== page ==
Fourteen CEOs paired with student winners of “CEO for a day” by Odgers Berndtson initiative
Chief executives from fourteen FTSE companies and organisations have been matched with real-life apprentices in an initiative from Odgers Berndtson to help dispel cynicism and build interest and trust in business among young people.
The successful applicants, all currently at universities in the UK, are to be paired with participating CEOs, who they will shadow through every aspect of a working day.
Both chief executives and students taking part are keen to share a taste of life as it really is in the top job, cutting through pre-conceived ideas about the business world and addressing difficult issues head-on. Dame Helen Ghosh, director general of the National Trust, added she wanted “to give myself the opportunity to reflect on my role as CEO, and see what it looks like through someone else's eyes.”
Bill Winters, CEO of Standard Chartered, also expressed concern that many may be losing faith in the corporate world. He said, “Young people want their political and corporate leaders to care about the things that matter to them and their futures. Many have become cynical through repeated scandals and a sense they are denied opportunities their parents had.”
David Sproul, CEO of Deloitte, commented, “One of the most important challenges that leaders face is building trust in business - the trust of their employees, customers and the wider public. Central to this is addressing the perceptions people have of corporations and those at the top.
“Taking part in CEO for a Day is a great opportunity for me to better appreciate what the younger generation thinks about business and, crucially, whether they believe the path to leadership is open to them.”
Kester Scrope, CEO of Odgers Berndtson, added, “The opportunities for a new generation are immense. We hope this may help to inspire young people about the exciting possibilities that exist for the next generation and the good that can be done through business.”
When asked by Odgers Berndtson about what it takes to be a good leader, many of the UK students applying to take part in CEO for a Day cited the need to earn trust and respect through personal integrity, high standards and setting an example. Strong people management and communication skills, with the ability to inspire and bring out the best in others, also scored highly.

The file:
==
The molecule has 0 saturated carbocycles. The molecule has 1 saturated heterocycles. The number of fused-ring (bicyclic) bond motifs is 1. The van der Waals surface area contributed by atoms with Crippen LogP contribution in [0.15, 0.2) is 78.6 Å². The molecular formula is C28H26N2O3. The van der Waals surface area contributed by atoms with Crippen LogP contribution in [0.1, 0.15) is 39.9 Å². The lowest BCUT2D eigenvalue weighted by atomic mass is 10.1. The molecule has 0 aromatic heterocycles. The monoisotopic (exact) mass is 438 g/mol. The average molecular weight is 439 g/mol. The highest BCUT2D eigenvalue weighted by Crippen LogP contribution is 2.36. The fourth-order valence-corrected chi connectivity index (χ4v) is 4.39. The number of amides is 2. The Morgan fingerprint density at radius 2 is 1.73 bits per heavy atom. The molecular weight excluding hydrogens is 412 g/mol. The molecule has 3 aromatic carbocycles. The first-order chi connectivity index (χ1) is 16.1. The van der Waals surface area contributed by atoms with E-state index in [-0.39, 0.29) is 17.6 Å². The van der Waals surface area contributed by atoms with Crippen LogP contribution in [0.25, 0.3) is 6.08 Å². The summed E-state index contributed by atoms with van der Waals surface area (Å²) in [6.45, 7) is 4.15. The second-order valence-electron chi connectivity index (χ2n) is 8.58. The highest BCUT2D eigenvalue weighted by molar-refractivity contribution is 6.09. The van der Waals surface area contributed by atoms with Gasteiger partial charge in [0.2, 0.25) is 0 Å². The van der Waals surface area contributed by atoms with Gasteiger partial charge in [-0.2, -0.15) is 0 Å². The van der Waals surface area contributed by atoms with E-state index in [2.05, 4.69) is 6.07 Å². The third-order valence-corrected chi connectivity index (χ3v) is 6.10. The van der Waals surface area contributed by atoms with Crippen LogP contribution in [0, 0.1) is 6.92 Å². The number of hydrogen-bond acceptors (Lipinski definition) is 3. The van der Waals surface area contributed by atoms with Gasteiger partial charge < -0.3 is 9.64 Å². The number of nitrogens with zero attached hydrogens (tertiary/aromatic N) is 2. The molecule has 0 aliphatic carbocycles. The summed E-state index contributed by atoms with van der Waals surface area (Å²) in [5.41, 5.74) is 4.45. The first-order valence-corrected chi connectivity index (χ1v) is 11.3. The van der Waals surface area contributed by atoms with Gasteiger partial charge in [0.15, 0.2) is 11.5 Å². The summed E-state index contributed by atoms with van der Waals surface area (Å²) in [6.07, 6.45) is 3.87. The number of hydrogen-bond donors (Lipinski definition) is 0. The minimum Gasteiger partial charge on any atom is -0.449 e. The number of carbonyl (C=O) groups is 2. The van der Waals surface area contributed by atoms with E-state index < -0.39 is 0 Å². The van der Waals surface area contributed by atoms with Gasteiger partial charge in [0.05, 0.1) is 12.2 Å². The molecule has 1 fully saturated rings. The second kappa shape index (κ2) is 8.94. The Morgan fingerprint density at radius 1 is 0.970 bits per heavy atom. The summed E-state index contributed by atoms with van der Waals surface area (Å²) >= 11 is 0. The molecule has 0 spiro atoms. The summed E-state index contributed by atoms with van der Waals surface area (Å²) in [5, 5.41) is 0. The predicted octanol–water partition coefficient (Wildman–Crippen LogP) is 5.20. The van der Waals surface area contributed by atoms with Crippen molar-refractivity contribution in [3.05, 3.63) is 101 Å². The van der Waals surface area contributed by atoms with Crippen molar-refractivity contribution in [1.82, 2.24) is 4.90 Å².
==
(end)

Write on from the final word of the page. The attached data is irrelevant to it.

Charles Harvey, studying business management at Nottingham Trent university and paired with Standard Chartered’s Bill Winters, said, “A good leader needs to have tact, a sound knowledge of the area and creativity”.
According to Christina Le, studying chemical engineering at Manchester University and paired with Stephen Kelly of Sage, “Trust and respect are great factors that cannot be bought but can be gained over time."
Oliver Scholten, studying computer science at Hull University and paired with Kester Scrope, CEO of Odgers Berndtson, said a good leader “portrays a host of characteristics – compassion is a big one, experience in the field you’re managing is a big one, then stereotypical leadership skills like confidence and charisma”
Odgers Berndtson has run the CEO for a Day initiative across Europe, Canada and South Africa since 2004, introducing it in some countries – like Spain – in the immediate aftermath of the financial crisis. It says that positive feedback from participants has encouraged CEOs and companies to repeat the scheme, whilst many technical students have gone on to pursue corporate careers.
Both in the UK and internationally, students of finance, accounting and management are strongly represented amongst both students and participating CEOs – reflecting a strong trend for senior executives to move from the top finance to chief executive role. However, amongst UK winners participating in the 2016 UK initiative, both technical and arts subjects are also well represented.
Mark Freebairn, head of the CFO practice at Odgers Berndtson, leading the CEO for a Day initiative in the UK, said, “Overall the most successful applicants are strong in attributes like collaboration and sociability and motivated by a strong desire to do good in the world.
“This reflects what we’ve found in assessments internationally in over a decade of running the scheme, and suggests that future leaders may look very different from today. Currently finance is the only executive function reflecting any Millennial attributes, notably greater flexibility and agility.”